When it comes to job searching, a little stealth can go a long way.
You’re on a top-secret mission: Get to a job interview without your current employer finding out.
Whether you’re just seeing what else is out there, or actively working to leave your current role ASAP, you definitely don’t want your boss to know.
“This is a great concern for virtually all of my clients who are employed and fearful that their job search efforts will be ‘outed,’” says Roy Cohen, a New York City-based career coach and author of The Wall Street Professional’s Survival Guide.
Follow a few do’s and don’ts to help you accomplish your mission without being detected first.
Don’t: Wear out-of-character clothes
Do: Dress to impress, Superman-style
That is, in a phone booth—if you can still find one.
Brian Sheridan, 39, development director at the Los Angeles-based Coalition for Clean Air, notes that it was his outfit that outed him during his last job search a few years ago: “A bunch of coworkers figured out that I was interviewing because it was 100 degrees and I was wearing a suit when I never wore a suit.”
So he offers others this hard-won advice: If you don’t normally wear a suit, but need to for the interview, leave it in your car and change elsewhere,
Change in a bathroom or at the gym to avoid tipping anyone off. Women who dress business casual for work and want to step it up for an interview can hide a jacket, nicer shoes or jewelry in their gym bags.
Don’t: Go completely rogue
Do: Work it in around your work
“I tell my clients never to ‘sneak out,’” says Sharon-Frances Moore, president of the New York-based etiquette and corporate conduct coaching business, Shances. “Sneaking causes anxiety, which may then transfer over to the interview.”
Your first step should be to try to schedule the interview before work, in the evening or over lunch—or use paid time off. This is the safest and easiest way to interview with a new employer without having to sneak around or lie, says Moore.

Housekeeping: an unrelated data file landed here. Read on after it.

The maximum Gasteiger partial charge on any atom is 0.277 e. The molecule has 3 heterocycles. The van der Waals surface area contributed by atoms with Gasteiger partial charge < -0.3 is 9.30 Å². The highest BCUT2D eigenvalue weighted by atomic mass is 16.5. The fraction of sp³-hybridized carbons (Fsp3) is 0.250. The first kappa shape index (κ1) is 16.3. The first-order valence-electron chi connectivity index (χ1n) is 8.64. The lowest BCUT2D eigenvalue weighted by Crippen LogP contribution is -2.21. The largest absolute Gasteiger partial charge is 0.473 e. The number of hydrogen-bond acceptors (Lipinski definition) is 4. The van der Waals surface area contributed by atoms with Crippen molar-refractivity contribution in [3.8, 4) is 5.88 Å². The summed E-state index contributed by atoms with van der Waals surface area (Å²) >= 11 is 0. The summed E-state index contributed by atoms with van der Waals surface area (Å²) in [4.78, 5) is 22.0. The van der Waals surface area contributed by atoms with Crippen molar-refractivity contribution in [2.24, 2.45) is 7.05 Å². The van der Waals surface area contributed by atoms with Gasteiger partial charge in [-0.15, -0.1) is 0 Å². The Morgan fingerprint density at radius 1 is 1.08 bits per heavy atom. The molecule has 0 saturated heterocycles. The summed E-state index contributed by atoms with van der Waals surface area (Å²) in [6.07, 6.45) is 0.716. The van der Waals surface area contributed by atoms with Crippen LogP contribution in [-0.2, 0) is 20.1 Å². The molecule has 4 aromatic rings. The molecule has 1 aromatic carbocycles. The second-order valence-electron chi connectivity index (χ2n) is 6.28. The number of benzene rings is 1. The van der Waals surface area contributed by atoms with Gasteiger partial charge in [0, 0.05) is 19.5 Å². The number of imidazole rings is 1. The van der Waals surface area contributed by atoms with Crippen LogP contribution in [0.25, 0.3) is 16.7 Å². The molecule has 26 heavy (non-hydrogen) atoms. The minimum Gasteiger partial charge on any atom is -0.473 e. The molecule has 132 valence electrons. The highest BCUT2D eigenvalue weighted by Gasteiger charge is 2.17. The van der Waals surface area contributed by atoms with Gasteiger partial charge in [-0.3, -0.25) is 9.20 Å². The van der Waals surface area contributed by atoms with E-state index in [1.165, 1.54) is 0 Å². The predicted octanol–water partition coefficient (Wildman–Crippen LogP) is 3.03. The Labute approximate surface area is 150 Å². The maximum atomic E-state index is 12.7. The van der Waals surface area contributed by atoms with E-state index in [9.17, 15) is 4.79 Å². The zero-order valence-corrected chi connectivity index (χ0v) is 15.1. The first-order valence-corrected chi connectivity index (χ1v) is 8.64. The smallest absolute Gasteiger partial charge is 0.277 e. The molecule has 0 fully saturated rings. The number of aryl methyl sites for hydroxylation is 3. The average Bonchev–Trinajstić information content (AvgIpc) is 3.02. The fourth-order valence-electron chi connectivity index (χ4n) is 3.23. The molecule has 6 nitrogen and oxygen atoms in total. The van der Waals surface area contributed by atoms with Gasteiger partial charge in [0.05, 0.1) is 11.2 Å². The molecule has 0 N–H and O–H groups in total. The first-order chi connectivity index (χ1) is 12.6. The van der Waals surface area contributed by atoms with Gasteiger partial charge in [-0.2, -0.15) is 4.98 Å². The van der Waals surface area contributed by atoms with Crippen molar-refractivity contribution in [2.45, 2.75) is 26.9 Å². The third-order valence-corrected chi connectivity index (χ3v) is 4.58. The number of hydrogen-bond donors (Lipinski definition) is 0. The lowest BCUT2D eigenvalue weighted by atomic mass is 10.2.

If you have no time off left or those options aren’t possible for some reason, you could simply disappear for a short time, suggests Cohen. But that’s assuming your boss doesn’t micromanage you or sit too close to your desk, or that your company has a loose approach to hours you put in.
Lying can’t always be avoided, but it should definitely be the option of last resort. Rather than getting caught in the web of a specific fib use vague explanations such as, “I have to run out for an appointment”—which is the truth.
Don’t: Leave without a trace
Do: Make it seem like you’ll BRB
Even if your boss knows you’re heading out for your “appointment,” you never know when your boss’s boss or a colleague will swing by your desk looking for you. If your office doesn’t have a way to convey your status—such as an “away” message on your IM—you’ll want to evidence to make it look like you haven’t gone far.
“Leave your office so that it looks like you are there or intend to return momentarily,” Cohen says. “Leave your unfinished coffee, a jacket or sweater resting on the back of your chair, a messy desk and your devices open.”
But this, Cohen adds, is the best trick of them all: Leave a half-eaten sandwich on your desk in plain view.
Don’t: Get caught red-handed
Do: Have an iron-clad alibi
So you’ve navigated through these first two steps, but you still have one more hurdle to overcome: Your co-worker asks you where you’re going or where you were. Ack!
Ben Ludger, New York-based founder of the online work-life balance community SecretSlacker.com, suggests using the fake excuse of a dental or eye exam. Since everyone should have regular dental and eye check-ups, you don’t need to fake an illness as you might for a doctor’s appointment. Bonus: “Dental and eye check-ups often require follow-up appointments, for cavity fills or contact lens fittings, which you can use for future interview rounds,” he notes.
Don’t make up stories that might cause your boss and colleagues undue concern. A sick grandmother, a death in the family or a serious medical condition could lead to follow-up questions weeks later. “Your co-workers may genuinely empathize with you and feel bad,” Ludger says. “It may cause lasting damage to the relationship if they later find out it was all a lie.”
And lying can get you into trouble in other ways. Cohen says he had a client who was going on a second round interview and told her boss she was leaving the office to buy a gift for a coworker who was about to have a baby. “In fact, she had already bought the gift, one that was relatively inexpensive,” he notes. “Her boss reached into his pocket to retrieve a 20 dollar bill and handed it to her. He wanted to be included in the gift.” Awww-kward.